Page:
The Ford Festiva was a subcompact car sold by the Ford Motor Company in North America, Asia and Australasia, introduced in 1986 in Japan. The car was manufactured by South Korean automaker Kia, which at the time was part-owned by Ford, and was based on the Kia Pride.
The Festiva was sold in North America from the 1988 to the 1993 model years. It was also sold in Europe and other markets (probably to avoid competition with the Ford Fiesta sold in these markets) as the Mazda 121 from February 1988 until 1991, when it was replaced by a rebadged Autozam Revue. It was sold as the Kia Pride in some regions. It replaced the Ford Fiesta in North America.
The first generation Mazda Demio was also sold in Japan as the Ford Festiva Mini Wagon.
First generation (1986-1993)
In 1986, the subcompact Festiva was introduced in Japan, and it was introduced to North America and Europe (as the Mazda 121) in 1988. This Festiva sold well, and it fit into Ford's new marketing agenda of selling better built cars. Early in its life, it faced tough competition from the Yugo, which was slightly larger, and only cost $3,990 USD, but the Yugo quickly fell due to reported reliability problems. Initial sales were good, but by the 1990s, Festiva sales started to fall.
Festiva models sold in Japan and Mazda 121 models exported to Europe were built by Mazda in Japan. North American models were built under license by Kia Motors in Korea. After the original 121 model was discontinued in Europe, Kia started selling the Festiva as the Kia Pride — the first Kia model to be sold in this market.
In 1990, Chuck Beck of Special Editions and Rick Titus took seven Festivas, gutted the interiors, and mounted Ford SHO 3.0 L V6s behind the front seats to make the car mid-engined. There were substantial cosmetic and mechanical changes, including relocating the gas tank to the front of the car, structural bracing and improvements to the chassis, adding wider wheel arches to accommodate a wider stance and larger tires, and a complete redesign of the suspension. These changes resulted in a car that could accelerate from 0-60 mph in 4.6 seconds, travel the ¼ mile (0.4 km) in 12.9 seconds at 100.9 mph (162 km/h), and could achieve a lateral acceleration figure ranging from .95 to 1.04 g. Of the seven, Jay Leno owns the silver one, which is number 3.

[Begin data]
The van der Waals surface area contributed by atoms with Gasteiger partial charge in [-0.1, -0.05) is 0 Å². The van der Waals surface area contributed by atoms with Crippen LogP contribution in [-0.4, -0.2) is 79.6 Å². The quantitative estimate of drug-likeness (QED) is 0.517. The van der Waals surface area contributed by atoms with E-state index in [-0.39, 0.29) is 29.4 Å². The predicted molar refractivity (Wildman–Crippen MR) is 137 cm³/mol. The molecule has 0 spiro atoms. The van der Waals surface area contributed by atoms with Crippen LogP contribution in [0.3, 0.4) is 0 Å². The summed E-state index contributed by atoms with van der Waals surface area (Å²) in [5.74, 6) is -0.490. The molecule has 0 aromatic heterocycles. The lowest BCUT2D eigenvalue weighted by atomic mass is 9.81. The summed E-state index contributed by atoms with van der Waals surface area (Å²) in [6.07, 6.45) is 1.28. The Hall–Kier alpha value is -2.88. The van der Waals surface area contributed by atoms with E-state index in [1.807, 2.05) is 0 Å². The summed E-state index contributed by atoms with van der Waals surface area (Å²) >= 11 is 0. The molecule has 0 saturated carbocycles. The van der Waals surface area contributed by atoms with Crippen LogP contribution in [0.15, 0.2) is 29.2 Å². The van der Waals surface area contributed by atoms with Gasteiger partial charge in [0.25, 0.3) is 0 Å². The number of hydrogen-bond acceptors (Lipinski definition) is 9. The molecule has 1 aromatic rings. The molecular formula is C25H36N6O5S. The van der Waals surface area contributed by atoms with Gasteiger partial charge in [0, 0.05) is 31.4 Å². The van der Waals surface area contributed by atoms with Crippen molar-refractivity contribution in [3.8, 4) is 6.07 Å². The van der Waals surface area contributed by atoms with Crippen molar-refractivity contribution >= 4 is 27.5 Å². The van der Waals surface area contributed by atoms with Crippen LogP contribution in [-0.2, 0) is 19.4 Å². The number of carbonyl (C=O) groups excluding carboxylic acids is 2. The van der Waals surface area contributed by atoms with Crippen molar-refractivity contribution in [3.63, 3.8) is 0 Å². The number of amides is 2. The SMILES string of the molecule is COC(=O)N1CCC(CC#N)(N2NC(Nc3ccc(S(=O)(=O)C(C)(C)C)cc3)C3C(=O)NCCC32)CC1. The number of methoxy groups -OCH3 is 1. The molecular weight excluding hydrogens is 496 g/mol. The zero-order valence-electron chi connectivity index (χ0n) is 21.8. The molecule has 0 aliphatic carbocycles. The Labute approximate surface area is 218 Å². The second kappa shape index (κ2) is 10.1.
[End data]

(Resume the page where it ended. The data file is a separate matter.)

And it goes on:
Special Editions SHOgun #001 - Ron Gallo
Second generation (1994-2001)
The second model Ford Festiva was jointly developed between Kia and Ford USA, retaining most of the mechanical parts of the previous model with a more rounded body style designed in USA.
Depending on the market, some retained the SOHC, throttle-body injected motor, while others received an engine with a DOHC cylinder head and MPI designed also by Mazda.
While it was sold in certain markets as a second generation Festiva, Ford renamed it the "Aspire" in North American markets. The Ford Aspire was the first car in its class (in North America) to have standard dual air bags and optional 4-wheel ABS. This new Festiva was slightly longer, wider, and more aerodynamic .
For 1997, the Festiva/Aspire received a new front bumper with an oval grille, in keeping with styling of the Ford Contour and the redesigned Ford Taurus. The Aspire was dropped from the Ford range in the United States after 1997.
The second generation Festiva continued to be sold in Australia until at 2000 when it was replaced by the Ford Ka.
It is interesting to note that Australian second-generation Festivas have US side marker light cut-outs on each side of the vehicle (driver-side and passenger-side) at the front and rear. Instead of housing orange reflectors/lights at the front sides and red reflectors/lights at the rear sides, there are non-lit orange reflectors at all four locations. These redundant reflectors, coupled with the orange side indicator repeater (which is not required in the US, and was not included on the Aspire) make for a unique side profile.
Kia developed their following model, the Kia Rio, completely independently, and finished their relationship with Ford.
In Australia, the 1987-93 and 1994-1997 Ford Festivas were assessed in the Used Car Safety Ratings 2006 as providing "significantly worse than average" protection for their occupants in the event of a crash.